SINGING AS THERAPY Robin Matthews, Speech Language Therapist and PhD candidate from Tauranga, is doing his thesis on whether singing and music activities may improve voice and well-being in people with Parkinson’s. Robin is assisted by Professor Suzanne Pudry and Professor Lynette Tippett from the University of Auckland. Participants from the Bay of Plenty and Waikato have been involved in the study. We look forward to sharing the results from Robin’s research in The Parkinsonian. His work will provide more evidence about how singing may help people with Parkinson’s.
HOW A SIMPLE DRAWING TEST CAN DETECT PARKINSON’S Drawing a simple spiral may be able to determine whether or not a person has Parkinson’s far enough in advance to allow preventative treatment, an Australian study has found. The study, “Distinguishing Different Stages of Parkinson’s Disease Using Composite Index of Speed and Pen-Pressure of Sketching a Spiral,” appeared in the journal Frontiers in Neurology in September. Led by chief investigator Dinesh Kumar, the team behind the new diagnostic software hopes its discovery can one day become a standard screening test to spot Parkinson’s in its earliest stages with a simple drawing test. The tool has shown promising results already. The study claims the tool can automatically detect whether a user has Parkinson’s or not with 93 per cent accuracy. Kumar said the customised software his team has developed records how a person draws a spiral and analyses the data in real time. The software is designed to be easy to use, which means it could be operated by a GP or nursing staff. The study involved 62 people with Parkinson’s, half of whom had no visible symptoms. The other half were mildly to severely affected by the condition. Comparing the effectiveness of different dexterity tasks, including writing a full sentence, individual letters and sequences of letters, as well as sketching a guided Archimedean spiral, the team determined that the spiral was the most reliable and the easiest for participants to complete. Researchers measured the speed and pressure a person made while drawing the spiral. This allowed researchers to distinguish not only people with Parkinson’s from controls, but also people with different severity of the condition. The data from the Australian study will need to be used on significantly larger numbers of people before it can be introduced to GP surgeries. “Our study had some limitations so we need to do more work to validate our results, including a longitudinal study on different demographics and a trial of people who are not taking medication,” said Poonam Zham, another of the researchers, in a press release. “But we’re excited by the potential for this simpleto-use and cost-effective technology to transform the way we diagnose Parkinson’s.” Source: nzherald.co.nz | parkinsonsnewstoday.com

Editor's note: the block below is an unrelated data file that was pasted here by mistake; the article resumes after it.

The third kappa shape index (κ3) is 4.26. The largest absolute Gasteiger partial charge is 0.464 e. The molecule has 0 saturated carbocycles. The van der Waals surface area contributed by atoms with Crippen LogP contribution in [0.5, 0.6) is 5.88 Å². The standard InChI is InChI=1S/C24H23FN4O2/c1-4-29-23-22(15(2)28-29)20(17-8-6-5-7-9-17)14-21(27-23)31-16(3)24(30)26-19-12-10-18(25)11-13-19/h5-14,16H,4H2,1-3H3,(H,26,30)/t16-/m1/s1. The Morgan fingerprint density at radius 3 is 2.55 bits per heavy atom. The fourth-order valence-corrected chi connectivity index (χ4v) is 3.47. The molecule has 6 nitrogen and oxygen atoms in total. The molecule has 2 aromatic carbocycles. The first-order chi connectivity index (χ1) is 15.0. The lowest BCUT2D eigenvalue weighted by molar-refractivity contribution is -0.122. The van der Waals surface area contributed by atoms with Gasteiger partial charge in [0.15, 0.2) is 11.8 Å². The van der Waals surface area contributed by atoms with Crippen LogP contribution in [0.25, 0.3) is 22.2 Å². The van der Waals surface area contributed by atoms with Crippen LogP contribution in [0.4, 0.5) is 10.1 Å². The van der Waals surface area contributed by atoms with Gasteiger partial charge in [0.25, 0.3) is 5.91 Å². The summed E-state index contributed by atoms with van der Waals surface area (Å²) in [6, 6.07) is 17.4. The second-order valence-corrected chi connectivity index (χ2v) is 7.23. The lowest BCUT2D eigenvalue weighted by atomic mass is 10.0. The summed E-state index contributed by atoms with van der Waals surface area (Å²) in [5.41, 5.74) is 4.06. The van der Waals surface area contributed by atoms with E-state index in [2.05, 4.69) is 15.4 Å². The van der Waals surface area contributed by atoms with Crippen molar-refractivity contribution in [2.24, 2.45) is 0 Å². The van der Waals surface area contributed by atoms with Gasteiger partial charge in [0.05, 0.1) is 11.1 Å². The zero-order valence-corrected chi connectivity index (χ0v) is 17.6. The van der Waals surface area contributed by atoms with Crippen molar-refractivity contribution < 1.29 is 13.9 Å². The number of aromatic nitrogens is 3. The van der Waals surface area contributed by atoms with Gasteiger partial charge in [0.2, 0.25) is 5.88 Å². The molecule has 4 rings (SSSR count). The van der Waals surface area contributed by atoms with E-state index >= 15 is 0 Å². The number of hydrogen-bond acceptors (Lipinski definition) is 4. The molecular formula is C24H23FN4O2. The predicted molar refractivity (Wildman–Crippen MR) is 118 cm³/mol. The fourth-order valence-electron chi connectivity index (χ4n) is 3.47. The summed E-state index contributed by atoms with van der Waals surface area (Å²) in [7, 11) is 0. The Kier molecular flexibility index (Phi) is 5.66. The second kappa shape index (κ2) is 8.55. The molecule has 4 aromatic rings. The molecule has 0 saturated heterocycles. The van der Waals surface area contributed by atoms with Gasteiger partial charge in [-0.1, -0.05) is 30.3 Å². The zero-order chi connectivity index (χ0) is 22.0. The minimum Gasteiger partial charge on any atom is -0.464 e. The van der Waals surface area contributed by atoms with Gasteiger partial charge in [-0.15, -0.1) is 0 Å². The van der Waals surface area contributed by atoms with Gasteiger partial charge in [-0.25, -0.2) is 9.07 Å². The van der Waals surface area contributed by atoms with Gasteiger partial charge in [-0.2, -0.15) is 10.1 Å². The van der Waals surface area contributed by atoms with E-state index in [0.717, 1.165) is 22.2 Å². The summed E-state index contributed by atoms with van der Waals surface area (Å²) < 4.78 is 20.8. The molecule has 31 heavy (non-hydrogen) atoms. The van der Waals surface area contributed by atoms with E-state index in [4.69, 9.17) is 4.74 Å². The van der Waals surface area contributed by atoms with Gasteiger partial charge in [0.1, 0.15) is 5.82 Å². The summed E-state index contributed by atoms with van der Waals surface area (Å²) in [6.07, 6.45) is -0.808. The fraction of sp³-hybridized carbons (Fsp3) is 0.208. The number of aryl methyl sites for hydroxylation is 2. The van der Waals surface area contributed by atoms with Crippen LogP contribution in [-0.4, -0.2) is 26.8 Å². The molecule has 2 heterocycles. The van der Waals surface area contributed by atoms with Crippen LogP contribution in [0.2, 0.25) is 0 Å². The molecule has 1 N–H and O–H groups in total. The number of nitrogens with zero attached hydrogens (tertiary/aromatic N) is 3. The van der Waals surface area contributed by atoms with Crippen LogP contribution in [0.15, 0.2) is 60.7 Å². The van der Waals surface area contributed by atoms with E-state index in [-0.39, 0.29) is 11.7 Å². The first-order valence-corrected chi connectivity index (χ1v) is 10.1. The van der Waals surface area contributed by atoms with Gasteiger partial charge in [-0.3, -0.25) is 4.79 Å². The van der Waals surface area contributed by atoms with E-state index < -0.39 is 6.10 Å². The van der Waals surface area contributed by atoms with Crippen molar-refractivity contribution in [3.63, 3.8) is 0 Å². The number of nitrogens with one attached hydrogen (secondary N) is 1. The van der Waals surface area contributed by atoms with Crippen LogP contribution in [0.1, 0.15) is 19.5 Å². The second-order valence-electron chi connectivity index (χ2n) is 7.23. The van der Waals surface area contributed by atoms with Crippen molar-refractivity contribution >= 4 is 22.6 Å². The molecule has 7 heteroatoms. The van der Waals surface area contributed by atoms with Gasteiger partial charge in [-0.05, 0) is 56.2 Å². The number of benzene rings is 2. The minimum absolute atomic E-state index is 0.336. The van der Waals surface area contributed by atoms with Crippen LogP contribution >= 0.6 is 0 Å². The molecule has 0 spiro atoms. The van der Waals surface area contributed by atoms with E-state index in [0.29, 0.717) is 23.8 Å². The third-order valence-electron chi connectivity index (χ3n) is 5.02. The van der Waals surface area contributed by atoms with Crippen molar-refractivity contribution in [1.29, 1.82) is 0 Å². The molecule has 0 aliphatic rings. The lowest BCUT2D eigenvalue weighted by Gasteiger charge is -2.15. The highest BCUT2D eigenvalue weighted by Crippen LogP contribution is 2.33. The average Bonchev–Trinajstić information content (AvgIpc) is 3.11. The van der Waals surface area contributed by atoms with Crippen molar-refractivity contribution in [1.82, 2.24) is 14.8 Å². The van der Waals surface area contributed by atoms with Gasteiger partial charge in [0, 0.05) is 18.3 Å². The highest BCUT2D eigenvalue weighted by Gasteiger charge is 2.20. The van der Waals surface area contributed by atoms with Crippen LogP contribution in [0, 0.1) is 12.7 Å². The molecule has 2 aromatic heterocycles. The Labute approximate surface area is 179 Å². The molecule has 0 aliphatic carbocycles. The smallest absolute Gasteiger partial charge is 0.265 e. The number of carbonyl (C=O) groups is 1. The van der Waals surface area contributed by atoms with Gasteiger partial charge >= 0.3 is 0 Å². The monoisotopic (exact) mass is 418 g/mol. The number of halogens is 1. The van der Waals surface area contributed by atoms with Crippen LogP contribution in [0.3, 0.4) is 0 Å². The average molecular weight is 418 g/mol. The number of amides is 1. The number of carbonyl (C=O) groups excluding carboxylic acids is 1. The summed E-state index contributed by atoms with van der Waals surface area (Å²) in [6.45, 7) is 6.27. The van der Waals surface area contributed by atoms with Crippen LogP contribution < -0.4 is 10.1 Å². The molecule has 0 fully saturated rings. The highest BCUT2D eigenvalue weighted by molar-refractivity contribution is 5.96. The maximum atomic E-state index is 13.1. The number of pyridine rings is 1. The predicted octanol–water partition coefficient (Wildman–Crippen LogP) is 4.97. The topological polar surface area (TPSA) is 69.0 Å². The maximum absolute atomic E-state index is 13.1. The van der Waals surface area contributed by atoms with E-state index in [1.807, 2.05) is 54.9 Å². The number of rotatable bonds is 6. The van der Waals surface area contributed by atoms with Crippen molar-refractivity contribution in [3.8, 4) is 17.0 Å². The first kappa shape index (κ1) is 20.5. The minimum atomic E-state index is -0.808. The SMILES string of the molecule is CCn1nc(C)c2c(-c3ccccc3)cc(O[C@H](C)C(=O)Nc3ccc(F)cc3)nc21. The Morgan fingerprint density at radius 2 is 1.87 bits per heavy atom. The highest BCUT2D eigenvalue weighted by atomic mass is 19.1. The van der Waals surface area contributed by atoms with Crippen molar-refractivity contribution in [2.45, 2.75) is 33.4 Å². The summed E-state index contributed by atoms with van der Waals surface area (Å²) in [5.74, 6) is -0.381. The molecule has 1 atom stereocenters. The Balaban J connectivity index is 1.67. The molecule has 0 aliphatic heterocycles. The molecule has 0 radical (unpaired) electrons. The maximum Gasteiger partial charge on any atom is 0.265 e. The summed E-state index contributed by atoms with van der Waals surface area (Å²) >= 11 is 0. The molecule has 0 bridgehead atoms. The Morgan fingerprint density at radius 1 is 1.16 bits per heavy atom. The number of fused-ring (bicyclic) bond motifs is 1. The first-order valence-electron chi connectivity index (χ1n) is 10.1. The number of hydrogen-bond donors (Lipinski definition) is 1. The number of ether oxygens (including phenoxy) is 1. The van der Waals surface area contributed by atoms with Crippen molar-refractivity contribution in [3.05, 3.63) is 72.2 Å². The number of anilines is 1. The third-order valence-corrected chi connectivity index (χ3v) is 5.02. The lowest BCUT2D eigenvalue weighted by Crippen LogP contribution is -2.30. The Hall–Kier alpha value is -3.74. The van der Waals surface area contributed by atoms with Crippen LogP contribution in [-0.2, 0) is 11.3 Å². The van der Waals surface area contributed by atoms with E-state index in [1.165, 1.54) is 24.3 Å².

Enjoying the Festive Season
Queues in shops, trouble parking, lots of visitors, and limited medical support can all increase stress.
• A nightlight really can be a necessity, and there are many gorgeous options to choose from. • A gift certificate for a massage or for a pedicure and manicure. • Exercise equipment, such as an Exercycle or Nordic walking poles. • A guide or service dog may be worth considering. They can bring peace and safety to people with Parkinson’s.
So we’ve put together a few tips for making the holiday season more enjoyablefor everyone.
MORE ADVICE AND TIPS